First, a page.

In a 2013 letter, Stockton, Calif., Bishop Stephen Blaire, then-chair of the U.S. bishops' conference Committee on Domestic Justice and Human Development, wrote a letter to CFPB encouraging the agency to "act with your authority to protect consumers and families living in or near poverty from predatory financial products, especially payday loans."
Cook said it's up to Catholics and the faith community to make vocal that message.
On their way to the Stop the Debt Trap rally, the priest joined Johnston and roughly 70 others in a procession, singing a rendition of the spiritual "Go Down Moses," tweaking the refrain to "Tell those payday lenders, to let my people go."
The CFPB hearing revolved around the proposed rule the agency released earlier in the day. It would require all lenders -- banks, credit unions, nonbanks, whether online or storefronts -- of short-term or high-cost installment loans to ensure upfront borrowers can repay the loan in full as well as offer less risky loan options and provide written notice to consumers before attempting to debit their accounts.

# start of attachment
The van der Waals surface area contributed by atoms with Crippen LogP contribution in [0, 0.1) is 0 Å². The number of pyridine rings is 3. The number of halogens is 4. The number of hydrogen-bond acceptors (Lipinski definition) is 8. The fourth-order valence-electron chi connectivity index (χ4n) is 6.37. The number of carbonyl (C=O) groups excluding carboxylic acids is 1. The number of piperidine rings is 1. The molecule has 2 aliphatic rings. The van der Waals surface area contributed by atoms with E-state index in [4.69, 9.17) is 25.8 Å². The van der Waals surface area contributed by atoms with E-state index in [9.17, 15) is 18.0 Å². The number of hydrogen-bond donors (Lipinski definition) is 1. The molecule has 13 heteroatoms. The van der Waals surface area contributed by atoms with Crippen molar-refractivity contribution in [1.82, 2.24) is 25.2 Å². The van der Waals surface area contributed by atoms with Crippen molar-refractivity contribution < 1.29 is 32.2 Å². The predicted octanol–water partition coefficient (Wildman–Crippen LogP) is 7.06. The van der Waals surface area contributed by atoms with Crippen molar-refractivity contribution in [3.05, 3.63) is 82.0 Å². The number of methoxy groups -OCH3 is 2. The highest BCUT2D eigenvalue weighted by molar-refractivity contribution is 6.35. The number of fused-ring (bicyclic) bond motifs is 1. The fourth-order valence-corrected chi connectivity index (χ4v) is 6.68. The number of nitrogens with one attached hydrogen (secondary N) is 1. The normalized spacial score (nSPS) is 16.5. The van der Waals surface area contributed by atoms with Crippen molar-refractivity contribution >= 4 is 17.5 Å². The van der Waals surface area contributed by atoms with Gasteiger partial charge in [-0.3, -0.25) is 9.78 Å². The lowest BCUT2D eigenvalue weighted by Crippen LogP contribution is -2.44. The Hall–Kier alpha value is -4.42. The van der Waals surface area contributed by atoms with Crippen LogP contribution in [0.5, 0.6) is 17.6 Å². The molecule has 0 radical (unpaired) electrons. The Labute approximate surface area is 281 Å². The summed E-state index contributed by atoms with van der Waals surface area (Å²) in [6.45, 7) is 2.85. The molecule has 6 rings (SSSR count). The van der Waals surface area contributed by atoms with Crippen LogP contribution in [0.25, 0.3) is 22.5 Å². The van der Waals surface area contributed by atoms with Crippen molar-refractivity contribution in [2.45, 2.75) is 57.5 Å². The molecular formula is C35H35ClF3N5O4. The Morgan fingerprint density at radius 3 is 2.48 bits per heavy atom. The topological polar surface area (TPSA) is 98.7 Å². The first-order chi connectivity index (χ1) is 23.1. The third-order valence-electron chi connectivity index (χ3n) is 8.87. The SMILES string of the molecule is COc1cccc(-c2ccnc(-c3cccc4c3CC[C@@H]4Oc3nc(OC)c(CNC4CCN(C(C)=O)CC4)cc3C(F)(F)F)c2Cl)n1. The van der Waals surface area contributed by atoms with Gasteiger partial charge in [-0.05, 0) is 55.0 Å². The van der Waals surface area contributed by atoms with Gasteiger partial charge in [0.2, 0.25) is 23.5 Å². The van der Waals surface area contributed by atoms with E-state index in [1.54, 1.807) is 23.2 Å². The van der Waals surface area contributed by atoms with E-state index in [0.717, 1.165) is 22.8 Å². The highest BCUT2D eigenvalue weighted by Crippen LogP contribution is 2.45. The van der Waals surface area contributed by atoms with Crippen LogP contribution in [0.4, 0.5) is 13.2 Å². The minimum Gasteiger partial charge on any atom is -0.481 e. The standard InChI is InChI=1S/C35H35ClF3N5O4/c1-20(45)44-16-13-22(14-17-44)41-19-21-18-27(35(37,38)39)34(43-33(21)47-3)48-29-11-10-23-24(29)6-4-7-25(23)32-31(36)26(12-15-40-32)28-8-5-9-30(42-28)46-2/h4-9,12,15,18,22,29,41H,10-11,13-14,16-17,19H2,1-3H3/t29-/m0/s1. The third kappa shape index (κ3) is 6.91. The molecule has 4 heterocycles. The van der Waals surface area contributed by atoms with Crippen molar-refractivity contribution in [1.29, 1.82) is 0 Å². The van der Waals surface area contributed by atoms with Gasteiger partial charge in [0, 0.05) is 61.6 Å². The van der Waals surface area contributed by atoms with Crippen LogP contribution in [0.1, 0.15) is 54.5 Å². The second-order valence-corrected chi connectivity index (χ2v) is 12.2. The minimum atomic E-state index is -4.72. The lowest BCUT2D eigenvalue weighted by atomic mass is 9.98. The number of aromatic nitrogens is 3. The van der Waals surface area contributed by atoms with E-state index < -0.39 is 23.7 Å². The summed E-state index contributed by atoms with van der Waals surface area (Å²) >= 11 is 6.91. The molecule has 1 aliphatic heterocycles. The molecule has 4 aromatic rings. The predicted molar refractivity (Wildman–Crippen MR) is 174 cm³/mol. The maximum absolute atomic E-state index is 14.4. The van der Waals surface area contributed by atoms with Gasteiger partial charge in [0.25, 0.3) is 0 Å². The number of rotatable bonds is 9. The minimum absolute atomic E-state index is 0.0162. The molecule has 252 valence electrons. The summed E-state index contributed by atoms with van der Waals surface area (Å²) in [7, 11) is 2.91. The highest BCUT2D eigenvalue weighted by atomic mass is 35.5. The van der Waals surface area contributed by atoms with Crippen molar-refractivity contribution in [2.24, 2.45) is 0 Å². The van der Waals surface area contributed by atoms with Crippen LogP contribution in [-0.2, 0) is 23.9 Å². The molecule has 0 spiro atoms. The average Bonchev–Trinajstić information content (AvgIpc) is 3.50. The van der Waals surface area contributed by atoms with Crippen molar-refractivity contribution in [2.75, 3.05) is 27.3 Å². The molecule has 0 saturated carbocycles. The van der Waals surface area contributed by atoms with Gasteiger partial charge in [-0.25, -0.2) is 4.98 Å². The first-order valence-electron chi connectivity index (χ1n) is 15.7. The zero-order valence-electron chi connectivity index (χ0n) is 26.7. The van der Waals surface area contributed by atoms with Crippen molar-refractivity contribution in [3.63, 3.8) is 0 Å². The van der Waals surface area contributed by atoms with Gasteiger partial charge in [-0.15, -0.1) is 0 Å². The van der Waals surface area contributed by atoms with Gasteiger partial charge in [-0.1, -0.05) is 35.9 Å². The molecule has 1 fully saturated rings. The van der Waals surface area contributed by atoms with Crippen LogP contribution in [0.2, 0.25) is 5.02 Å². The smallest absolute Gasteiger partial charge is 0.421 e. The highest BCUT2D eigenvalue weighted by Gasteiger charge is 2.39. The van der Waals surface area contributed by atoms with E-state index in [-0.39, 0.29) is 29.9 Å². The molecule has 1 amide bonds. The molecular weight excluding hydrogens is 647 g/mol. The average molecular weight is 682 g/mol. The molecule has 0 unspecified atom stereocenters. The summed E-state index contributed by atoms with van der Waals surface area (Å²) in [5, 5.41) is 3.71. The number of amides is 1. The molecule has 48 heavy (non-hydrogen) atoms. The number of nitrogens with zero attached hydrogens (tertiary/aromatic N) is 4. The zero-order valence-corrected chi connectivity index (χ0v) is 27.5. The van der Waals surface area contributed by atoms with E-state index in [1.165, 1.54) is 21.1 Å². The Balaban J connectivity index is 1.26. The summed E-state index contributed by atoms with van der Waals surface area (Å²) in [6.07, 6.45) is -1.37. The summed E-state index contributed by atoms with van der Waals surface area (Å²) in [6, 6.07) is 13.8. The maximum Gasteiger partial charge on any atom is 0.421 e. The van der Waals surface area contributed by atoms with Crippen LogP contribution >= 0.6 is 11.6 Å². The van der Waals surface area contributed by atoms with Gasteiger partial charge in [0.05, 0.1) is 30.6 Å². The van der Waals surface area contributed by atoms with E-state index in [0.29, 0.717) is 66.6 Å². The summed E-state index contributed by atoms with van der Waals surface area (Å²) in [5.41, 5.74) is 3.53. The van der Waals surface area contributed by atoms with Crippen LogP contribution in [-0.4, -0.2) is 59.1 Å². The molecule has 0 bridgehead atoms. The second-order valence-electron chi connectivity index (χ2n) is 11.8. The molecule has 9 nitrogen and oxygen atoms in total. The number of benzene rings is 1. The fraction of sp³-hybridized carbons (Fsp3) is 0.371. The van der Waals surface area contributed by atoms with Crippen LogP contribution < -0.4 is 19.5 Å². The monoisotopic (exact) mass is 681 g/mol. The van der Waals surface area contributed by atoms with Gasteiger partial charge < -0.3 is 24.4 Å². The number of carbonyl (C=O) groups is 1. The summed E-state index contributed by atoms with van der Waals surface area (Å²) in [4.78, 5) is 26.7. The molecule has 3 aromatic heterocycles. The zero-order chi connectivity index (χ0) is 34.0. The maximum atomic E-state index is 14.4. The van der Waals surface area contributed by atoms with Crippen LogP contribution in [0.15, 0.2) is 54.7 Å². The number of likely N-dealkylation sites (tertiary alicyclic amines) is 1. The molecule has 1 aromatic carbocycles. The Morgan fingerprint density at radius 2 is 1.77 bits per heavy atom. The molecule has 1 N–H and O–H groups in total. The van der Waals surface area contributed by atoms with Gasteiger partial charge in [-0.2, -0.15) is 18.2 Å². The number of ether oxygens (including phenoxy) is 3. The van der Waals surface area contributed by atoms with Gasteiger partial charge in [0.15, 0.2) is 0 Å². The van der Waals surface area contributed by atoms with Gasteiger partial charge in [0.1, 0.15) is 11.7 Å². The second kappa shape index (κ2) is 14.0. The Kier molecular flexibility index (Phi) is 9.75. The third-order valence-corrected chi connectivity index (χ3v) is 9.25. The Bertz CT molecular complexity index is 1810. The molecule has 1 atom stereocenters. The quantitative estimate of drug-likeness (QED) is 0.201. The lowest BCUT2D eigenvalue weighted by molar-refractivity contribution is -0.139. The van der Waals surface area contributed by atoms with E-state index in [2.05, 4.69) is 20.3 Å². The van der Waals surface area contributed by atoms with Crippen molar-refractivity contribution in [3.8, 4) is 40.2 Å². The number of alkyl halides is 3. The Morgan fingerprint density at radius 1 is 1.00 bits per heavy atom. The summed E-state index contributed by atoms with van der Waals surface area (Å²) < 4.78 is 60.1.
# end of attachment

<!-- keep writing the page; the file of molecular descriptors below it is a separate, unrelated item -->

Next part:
Early reaction from advocates saw the rule as a first step but worried of loopholes.
Commenting on the proposed rule remains open until Sept. 14, but began immediately Thursday. For four hours opponents and proponents of the rule in a packed hall at the downtown convention one by one made their one-minute comments. A constant throughout was a tug-of-war for compassion, each side asserting to the other how the rule, if or if not implemented, would affect their lives.
Darrin Andersen, CEO of QC Holdings, one of the largest credit providers in Missouri, said during a panel discussion it was “simply unfair” to lump responsible lenders with the criminal element.
"The appropriate way to do with illegal activity is with enforcement action directed at those criminals, not with blanket regulation that would eliminate a significant portion of an already well regulated industry," he said, estimating the CFPB rule could wipe out 70 percent of businesses. He added that the payday lending industry serve a portion of the population that might not qualify for loans from other banks and credit unions, leaving them with even more limited options and perhaps push them toward unlicensed, illegal lenders.